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In rats, fetal testosterone directs sexual differentiation of the brain. However, fetuses are also exposed to maternal progesterone. Here we report that progestin receptor immunoreactivity in the medial preoptic nucleus (MPN) of fetal and neonatal rats is high in males but virtually absent in females. The MPN is one of the most sexually dimorphic structures in the rat brain and mediates several sexually differentiated behaviors. This suggests that progesterone may play a previously overlooked role in the development of sex differences in the brain and behavior. Henceforth, a novel function of the mother in the sexual differentiation of the CNS must be considered.
Unexpected patterns of progesterone receptor expression in fetal and newborn rats break the rules of sexual differentiation, according to a researcher at the Experimental Biology 2002 conference. Contrary to current dogma, progesterone from maternal circulation binds to progesterone receptors in the fetal cortex.
Christine Wagner, assistant professor of psychology at the University at Albany, explained at the meeting that progesterone receptors clearly influence neuronal development in previously unthought ways.
In the classical brain development paradigm, fetal hormones drive the sexual differentiation of the developing brain. But Wagner now reports that maternal progesterone binds to fetal progesterone receptors.
The results, Wagner says, reveal a novel role of the mother in the development of the fetal central nervous system: A possible source of progesterone receptor ligand.
In males, fetal testosterone aromatises to oestradiol and masculinises the fetal brain. Without testosterone, the fetal brain is female. Wagner and her team previously reported that certain areas of the fetal rat brain, notably the medial preoptic nucleus (MPN) – an area that mediates sexually differentiated behaviours in adulthood – express the progesterone receptor well before birth.
On the day of birth, expression of the progesterone receptor (PR) in the MPN is high in males but virtually absent in females, a difference likely produced by differential exposure to oestradiol.
In contrast, Wagner has found that PR expression in another part of the developing rat brain, the ventral medial nucleus (VMN), is higher in females than males, an observation not readily explained by perinatal exposure to gonadal hormones.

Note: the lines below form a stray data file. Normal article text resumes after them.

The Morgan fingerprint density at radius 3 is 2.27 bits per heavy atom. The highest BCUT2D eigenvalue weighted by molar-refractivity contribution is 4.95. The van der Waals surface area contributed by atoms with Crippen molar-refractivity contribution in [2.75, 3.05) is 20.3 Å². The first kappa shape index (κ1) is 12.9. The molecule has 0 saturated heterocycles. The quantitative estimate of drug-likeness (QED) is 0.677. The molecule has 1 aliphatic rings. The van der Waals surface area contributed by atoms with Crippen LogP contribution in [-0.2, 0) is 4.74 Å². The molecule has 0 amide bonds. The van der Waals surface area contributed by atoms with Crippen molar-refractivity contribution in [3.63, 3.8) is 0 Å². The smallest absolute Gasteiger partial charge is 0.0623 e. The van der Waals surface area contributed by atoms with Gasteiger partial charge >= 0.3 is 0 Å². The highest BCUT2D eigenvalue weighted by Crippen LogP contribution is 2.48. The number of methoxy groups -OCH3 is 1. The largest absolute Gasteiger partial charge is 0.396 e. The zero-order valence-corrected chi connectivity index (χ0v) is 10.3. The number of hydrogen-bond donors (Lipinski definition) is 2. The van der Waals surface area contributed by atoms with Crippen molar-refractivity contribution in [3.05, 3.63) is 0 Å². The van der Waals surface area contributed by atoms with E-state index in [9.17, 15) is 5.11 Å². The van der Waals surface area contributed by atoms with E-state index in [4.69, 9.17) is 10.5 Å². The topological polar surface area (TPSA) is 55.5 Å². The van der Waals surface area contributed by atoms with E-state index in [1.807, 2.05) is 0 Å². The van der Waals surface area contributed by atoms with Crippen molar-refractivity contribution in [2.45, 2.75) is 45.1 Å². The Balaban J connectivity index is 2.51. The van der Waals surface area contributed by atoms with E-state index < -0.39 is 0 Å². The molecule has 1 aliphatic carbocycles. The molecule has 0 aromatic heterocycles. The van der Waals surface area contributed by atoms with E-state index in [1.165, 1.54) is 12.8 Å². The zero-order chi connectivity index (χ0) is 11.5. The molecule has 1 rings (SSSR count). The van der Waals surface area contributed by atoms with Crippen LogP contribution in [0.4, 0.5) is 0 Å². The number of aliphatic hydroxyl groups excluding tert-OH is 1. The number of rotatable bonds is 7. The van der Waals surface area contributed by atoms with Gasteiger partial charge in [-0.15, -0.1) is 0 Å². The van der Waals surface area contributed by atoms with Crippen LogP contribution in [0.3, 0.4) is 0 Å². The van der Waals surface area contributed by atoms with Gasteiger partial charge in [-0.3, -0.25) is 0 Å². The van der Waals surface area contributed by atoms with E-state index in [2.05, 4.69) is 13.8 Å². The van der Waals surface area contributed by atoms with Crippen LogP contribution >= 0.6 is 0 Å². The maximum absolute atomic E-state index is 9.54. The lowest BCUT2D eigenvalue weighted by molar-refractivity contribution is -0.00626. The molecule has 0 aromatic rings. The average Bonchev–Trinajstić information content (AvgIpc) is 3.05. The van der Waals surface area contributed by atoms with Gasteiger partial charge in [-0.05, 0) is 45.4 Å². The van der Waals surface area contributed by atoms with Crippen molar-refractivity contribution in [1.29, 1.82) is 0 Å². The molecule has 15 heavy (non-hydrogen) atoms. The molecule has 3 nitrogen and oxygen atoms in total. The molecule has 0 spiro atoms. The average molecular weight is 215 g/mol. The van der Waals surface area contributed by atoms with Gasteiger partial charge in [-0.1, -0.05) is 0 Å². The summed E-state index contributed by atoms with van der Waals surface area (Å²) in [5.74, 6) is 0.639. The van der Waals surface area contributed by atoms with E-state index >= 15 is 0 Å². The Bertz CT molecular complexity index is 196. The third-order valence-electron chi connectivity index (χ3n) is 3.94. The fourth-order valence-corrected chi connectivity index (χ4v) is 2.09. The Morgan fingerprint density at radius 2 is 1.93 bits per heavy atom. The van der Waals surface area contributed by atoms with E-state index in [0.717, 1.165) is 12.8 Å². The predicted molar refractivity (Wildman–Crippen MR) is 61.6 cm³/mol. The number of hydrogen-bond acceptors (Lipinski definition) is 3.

Wagner says she believes the source of fetal PR receptor ligand is maternal ovarian progesterone, which is present in extremely high levels during pregnancy.
To test this hypothesis, Wagner and her colleagues manipulated fetal and postnatal hormonal exposure. They found that prenatal testosterone treatment in females, or castration of males upon birth, abolished the sex difference in PR expression. Sex differences in PR expression were also absent in mice lacking a functional oestrogen receptor-alpha.
In another finding, prenatal treatment with the aromatase inhibitor ATD reduced PR expression in both the male and female MPN. In contrast, prenatal treatment with flutamide, an androgen receptor antagonist, had no apparent effect on PR expression.
Neonatal treatment with the PR antagonist RU486 also abolished subsequent sexual behaviour in most adult males and attenuated the masculinising effects of testosterone on the MPN structure in females.
This surprising finding – the strikingly opposite effects of RU486 in males and females given identical doses – suggests, Wagner explained, that males and females come to the day of birth already substantially differentiated in ways postnatal testosterone cannot counter.
The findings also suggest progesterone is capable of both pro- and anti-apoptotic effects in the developing brain.
23 April 2002